Avon Products Inc decided to halt the implementation of its software projects in 2013. The system for order management was first introduced in Canada with plans to implement it in its worldwide branches. Nevertheless, the implementation of change through the introduction of a new software tool failed considerably. Kepes confirms that the change massively disrupted the operations of the organisation.11
Employees left it in gigantic numbers while Avon wrote down its balance sheet by about US$100 to US$125. Where did the company go wrong? The employees complained of usability challenges with the new system. This situation suggests that the change was not designed with its effects on the employees in mind while the leadership failed to prepare the employees for any eventuality. This case amplifies how a change may fail if it influences employees negatively.
A change is concerned with culture and people. Leadership is about ensuring that people achieve the expected outcomes. Therefore, the two concepts are linked since they involve people. A change triggers resistance. Its successful implementation may fail. Several factors influence the success or failure of its implementation. Leadership has an influential role in organisations. Therefore, different styles of leadership will have a significant impact on organisations that undergo change.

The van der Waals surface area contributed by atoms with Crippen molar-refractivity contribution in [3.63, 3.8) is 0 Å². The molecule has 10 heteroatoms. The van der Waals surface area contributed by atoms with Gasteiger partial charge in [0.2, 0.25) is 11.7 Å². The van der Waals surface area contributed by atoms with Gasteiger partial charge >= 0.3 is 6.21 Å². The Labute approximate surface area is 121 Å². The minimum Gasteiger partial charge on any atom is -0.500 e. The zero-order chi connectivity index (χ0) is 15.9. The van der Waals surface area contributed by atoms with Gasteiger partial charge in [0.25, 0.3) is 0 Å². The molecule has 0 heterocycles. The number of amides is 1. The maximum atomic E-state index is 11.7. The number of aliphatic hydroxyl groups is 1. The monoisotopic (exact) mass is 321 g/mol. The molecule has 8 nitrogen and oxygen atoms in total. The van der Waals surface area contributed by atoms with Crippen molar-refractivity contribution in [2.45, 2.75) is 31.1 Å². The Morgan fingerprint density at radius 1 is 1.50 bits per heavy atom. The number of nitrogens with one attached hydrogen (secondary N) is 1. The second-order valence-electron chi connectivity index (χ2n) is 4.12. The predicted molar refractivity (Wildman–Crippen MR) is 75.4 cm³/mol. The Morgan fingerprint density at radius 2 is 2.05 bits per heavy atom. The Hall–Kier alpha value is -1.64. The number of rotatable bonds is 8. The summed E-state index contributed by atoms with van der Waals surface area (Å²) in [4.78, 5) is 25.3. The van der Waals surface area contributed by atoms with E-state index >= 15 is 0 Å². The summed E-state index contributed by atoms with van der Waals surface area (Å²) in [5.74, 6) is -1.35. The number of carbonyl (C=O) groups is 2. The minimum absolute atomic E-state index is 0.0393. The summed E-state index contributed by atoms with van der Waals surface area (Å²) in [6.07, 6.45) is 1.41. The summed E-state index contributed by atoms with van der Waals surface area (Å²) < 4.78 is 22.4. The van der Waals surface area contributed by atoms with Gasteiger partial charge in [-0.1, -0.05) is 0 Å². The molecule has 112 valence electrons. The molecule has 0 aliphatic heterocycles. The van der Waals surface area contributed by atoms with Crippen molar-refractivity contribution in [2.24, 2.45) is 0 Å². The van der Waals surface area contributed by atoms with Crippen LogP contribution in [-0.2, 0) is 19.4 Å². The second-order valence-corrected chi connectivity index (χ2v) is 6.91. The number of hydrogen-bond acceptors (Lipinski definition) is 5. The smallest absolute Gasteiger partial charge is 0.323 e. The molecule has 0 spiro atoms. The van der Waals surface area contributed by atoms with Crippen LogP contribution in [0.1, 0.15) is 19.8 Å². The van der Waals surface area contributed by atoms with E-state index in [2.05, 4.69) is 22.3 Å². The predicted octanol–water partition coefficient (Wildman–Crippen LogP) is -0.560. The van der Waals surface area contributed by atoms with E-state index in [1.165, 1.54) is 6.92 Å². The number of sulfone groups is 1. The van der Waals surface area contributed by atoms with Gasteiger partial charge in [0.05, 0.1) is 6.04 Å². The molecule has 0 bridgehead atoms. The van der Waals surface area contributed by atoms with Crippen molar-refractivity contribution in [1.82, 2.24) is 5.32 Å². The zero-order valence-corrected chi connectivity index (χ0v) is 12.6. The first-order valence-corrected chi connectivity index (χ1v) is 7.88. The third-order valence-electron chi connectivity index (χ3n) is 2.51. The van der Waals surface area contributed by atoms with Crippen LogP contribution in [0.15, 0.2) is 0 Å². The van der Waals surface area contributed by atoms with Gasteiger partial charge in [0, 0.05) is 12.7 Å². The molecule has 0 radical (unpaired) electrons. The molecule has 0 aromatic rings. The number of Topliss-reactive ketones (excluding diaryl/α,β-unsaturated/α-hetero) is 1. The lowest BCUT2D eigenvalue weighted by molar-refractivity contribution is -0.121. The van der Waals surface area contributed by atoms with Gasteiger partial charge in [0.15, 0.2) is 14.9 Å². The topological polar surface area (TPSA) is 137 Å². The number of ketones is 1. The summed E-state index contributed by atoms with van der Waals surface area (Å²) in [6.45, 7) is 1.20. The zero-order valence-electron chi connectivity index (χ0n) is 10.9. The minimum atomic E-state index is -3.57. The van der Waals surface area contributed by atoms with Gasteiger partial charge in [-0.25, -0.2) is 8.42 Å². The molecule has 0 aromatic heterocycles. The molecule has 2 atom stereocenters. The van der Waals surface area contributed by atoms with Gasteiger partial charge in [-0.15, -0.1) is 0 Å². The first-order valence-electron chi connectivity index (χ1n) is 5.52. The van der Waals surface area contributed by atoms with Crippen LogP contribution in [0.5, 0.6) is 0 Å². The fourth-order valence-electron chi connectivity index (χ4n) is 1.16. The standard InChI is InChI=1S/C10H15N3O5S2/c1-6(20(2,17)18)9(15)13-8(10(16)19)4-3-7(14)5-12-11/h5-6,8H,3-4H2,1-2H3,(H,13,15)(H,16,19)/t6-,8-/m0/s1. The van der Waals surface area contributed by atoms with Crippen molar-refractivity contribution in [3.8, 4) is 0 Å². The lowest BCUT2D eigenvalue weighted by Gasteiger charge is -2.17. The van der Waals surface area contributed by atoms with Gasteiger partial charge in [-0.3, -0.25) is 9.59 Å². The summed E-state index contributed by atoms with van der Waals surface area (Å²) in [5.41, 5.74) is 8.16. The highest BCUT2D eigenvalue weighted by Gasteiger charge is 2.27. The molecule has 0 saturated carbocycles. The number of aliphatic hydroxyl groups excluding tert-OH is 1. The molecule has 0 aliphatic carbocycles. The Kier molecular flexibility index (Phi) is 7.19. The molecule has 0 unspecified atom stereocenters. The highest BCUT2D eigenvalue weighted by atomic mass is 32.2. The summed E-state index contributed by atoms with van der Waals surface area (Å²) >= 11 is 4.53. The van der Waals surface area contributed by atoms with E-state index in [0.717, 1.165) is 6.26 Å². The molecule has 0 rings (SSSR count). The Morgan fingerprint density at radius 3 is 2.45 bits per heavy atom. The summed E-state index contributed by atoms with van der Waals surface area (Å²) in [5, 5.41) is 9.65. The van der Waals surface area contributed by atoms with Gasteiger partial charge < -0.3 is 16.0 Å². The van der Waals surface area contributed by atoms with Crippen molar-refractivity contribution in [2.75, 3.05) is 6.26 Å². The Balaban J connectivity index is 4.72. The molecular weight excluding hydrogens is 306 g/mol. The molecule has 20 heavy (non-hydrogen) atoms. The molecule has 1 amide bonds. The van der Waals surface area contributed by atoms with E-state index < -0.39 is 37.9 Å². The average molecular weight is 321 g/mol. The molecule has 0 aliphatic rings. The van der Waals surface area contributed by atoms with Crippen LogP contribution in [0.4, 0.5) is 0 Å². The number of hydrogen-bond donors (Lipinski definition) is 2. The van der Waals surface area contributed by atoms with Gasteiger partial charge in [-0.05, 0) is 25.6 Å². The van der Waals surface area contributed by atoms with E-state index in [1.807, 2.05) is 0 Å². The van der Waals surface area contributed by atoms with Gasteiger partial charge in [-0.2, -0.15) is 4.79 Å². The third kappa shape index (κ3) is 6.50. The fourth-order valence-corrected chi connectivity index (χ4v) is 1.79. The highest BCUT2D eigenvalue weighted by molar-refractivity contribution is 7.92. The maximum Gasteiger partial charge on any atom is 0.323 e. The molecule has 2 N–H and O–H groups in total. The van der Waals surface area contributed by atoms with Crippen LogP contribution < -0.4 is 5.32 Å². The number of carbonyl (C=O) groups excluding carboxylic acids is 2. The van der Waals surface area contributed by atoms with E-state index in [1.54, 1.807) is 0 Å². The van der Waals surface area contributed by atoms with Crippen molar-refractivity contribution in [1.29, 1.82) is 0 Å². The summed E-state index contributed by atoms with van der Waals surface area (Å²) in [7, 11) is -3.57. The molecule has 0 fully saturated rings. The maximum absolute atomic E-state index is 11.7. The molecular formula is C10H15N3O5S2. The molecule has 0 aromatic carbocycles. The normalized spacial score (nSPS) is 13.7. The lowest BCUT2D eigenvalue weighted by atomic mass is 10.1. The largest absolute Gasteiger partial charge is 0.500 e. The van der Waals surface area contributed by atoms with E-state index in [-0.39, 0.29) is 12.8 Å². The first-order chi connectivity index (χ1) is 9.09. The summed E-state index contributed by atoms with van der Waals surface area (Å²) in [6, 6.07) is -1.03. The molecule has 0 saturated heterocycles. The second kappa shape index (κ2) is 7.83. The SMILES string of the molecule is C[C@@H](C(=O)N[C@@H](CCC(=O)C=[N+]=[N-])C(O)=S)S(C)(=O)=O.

Leadership and Team Working
Organisations are overly interested in hiring persons who can work effectively in a team environment. The goal is to ensure that decisions that are made by a given team do not depend on the thoughts of one individual. Rather, they need to incorporate different perspectives of different people for them to produce positive impacts on the success of an organisation. Teams are units that consist of two or more people who work by interacting and/or coordinating with each other to achieve common goals and purposes.